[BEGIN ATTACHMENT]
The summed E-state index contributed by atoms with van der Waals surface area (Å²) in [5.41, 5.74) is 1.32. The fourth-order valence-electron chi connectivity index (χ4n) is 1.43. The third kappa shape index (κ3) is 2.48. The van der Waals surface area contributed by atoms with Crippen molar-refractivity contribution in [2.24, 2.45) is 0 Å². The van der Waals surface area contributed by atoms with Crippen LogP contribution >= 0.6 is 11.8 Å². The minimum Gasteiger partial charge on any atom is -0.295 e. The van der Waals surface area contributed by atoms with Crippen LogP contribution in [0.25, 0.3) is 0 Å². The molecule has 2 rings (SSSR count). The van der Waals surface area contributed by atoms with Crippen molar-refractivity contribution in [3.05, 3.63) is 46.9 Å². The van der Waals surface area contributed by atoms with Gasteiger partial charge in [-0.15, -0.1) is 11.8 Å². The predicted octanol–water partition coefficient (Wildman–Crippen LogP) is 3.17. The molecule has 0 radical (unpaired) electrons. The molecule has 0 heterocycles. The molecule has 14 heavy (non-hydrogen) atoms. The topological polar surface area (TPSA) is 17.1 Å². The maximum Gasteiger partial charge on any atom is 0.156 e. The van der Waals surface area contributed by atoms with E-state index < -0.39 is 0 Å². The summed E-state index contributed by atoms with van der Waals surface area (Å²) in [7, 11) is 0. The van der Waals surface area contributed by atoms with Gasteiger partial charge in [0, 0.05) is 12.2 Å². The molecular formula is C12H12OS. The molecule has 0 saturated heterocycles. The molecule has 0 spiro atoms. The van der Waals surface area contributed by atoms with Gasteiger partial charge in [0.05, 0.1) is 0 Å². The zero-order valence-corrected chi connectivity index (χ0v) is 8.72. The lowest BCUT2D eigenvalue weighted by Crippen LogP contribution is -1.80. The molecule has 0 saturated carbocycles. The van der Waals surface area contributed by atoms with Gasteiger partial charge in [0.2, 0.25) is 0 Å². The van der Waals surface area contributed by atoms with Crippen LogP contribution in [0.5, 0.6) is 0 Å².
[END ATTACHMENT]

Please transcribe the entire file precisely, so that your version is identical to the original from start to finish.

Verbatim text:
The summed E-state index contributed by atoms with van der Waals surface area (Å²) in [5.41, 5.74) is 1.32. The fourth-order valence-electron chi connectivity index (χ4n) is 1.43. The third kappa shape index (κ3) is 2.48. The van der Waals surface area contributed by atoms with Crippen molar-refractivity contribution in [2.24, 2.45) is 0 Å². The van der Waals surface area contributed by atoms with Crippen LogP contribution >= 0.6 is 11.8 Å². The minimum Gasteiger partial charge on any atom is -0.295 e. The van der Waals surface area contributed by atoms with Crippen LogP contribution in [0.25, 0.3) is 0 Å². The molecule has 2 rings (SSSR count). The van der Waals surface area contributed by atoms with Crippen molar-refractivity contribution in [3.05, 3.63) is 46.9 Å². The van der Waals surface area contributed by atoms with Gasteiger partial charge in [-0.15, -0.1) is 11.8 Å². The predicted octanol–water partition coefficient (Wildman–Crippen LogP) is 3.17. The molecule has 0 radical (unpaired) electrons. The molecule has 0 heterocycles. The molecule has 14 heavy (non-hydrogen) atoms. The topological polar surface area (TPSA) is 17.1 Å². The maximum Gasteiger partial charge on any atom is 0.156 e. The van der Waals surface area contributed by atoms with E-state index < -0.39 is 0 Å². The summed E-state index contributed by atoms with van der Waals surface area (Å²) in [7, 11) is 0. The van der Waals surface area contributed by atoms with Gasteiger partial charge in [0, 0.05) is 12.2 Å². The molecular formula is C12H12OS. The molecule has 0 saturated heterocycles. The molecule has 0 spiro atoms. The van der Waals surface area contributed by atoms with Gasteiger partial charge in [0.05, 0.1) is 0 Å². The zero-order valence-corrected chi connectivity index (χ0v) is 8.72. The lowest BCUT2D eigenvalue weighted by Crippen LogP contribution is -1.80. The molecule has 0 saturated carbocycles. The van der Waals surface area contributed by atoms with Gasteiger partial charge in [0.2, 0.25) is 0 Å². The van der Waals surface area contributed by atoms with Crippen LogP contribution in [0.5, 0.6) is 0 Å².